By Richard Vedder
Neither presidential candidate said much about higher education in the campaign, other than to lament high college costs and to talk about throwing some more money at the problem. Oh, to be sure, McCain proposed axing Congressional research earmarks, a very good idea. And Obama talked about expanding aid to lower income kids, etc.
On election eve, however, Obama let loose with his first truly substantive proposal --and it was about college football. Let's have a national championship football game. Obama, in effect said: let us professionalize college sports further. Let us ruin the chances of student athletes actually learning anything in school a little more. Let us trivialize the academic function relative to the party/socialization functions of college. In short, I think Obama's idea stinks (as do many university presidents and, I suspect, most faculty).
We should be going in the opposite direction. We can have enthusiastic active teams and good entertainment, but at the same time reassert the priority of the academic function over the athletic one by doing a few things:
1) Limit the length of sessions. Regular seasons should not exceed 10 football games with one bowl game possibility, or 20-22 basketball games with the possibility of the NCAA tournament, nor more than say 35 baseball games played on no more than 22 dates.
2) Limit the size of teams drastically. No more than 60 on a football team --allowing two full offensive, defensive and special team squads, with a third backup for a few vital positions, like quarterback. Likewise, no more than 60 scholarships. Similar restrictions in other sports.
3) Prohibit weekday football games and limit those contests in other sports to a minimum. Absolutely prohibit contests during final examination week.
4) End red shirting and other practices that treat academic matters as secondary. A student has four years of eligibility from the time he/she matriculates at a college.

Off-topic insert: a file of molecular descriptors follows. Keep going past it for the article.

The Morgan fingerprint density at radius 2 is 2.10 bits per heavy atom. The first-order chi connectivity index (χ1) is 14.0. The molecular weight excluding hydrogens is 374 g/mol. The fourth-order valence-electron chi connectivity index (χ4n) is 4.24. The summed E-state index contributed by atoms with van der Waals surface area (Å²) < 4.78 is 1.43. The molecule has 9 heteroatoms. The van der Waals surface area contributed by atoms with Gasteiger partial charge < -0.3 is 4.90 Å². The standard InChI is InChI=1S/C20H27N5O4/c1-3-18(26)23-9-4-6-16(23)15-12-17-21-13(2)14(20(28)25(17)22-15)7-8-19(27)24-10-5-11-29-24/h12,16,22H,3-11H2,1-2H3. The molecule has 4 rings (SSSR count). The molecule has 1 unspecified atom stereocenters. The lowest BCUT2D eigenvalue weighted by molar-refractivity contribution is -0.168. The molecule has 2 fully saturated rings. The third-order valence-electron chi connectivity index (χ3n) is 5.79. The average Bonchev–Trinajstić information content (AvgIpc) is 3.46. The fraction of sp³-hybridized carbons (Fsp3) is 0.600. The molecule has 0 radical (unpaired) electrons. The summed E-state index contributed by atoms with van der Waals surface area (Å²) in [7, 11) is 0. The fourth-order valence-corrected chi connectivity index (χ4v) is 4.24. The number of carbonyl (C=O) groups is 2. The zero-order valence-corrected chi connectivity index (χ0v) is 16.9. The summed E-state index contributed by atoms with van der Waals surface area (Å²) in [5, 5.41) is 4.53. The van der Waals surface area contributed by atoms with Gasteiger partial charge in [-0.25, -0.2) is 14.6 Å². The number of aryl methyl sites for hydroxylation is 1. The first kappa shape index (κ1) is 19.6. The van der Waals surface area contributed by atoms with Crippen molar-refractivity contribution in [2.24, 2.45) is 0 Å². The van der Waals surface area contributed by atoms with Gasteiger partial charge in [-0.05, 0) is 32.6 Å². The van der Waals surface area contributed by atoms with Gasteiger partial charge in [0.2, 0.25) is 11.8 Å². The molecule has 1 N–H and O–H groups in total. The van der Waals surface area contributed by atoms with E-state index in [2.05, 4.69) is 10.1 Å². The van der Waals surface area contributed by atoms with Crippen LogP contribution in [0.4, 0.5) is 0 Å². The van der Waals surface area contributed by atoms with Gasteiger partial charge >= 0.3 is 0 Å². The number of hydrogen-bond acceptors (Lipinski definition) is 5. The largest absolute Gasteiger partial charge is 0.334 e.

5) Toughen academic standards for athletes even further.
6) Limit athletic subsidies to one percent of the university budget excluding other auxiliary enterprises.
7) I hate setting wages administratively, but the NCAA, to help deal with #6 above might want to limit any coach/athletic director's salary (including camps, etc) to 90percent of that of the University president and three times that of the median of the top 25 paid professors). For example, if the president is paid $600,000, and the highest paid professors are paid $200,000, the football coach's salary could not exceed $540,000.
8) Create a new universal rule: all athletic revenues derived belong to the university as a whole, for distribution using standard university budget procedures. The athletic department would cease to be a separate empire onto itself.
Might there be a very slight reduction in the quality of play? Perhaps. Would the competition be as fun as ever? Yes. Would television be able to get enough games, and would sponsors still pay a fortune for television rights? Probably, and if they don't, tough. Let the couch potatoes watch pro sports or, horrors of horrors, read a book. What is good for ESPN is not necessarily good for the country.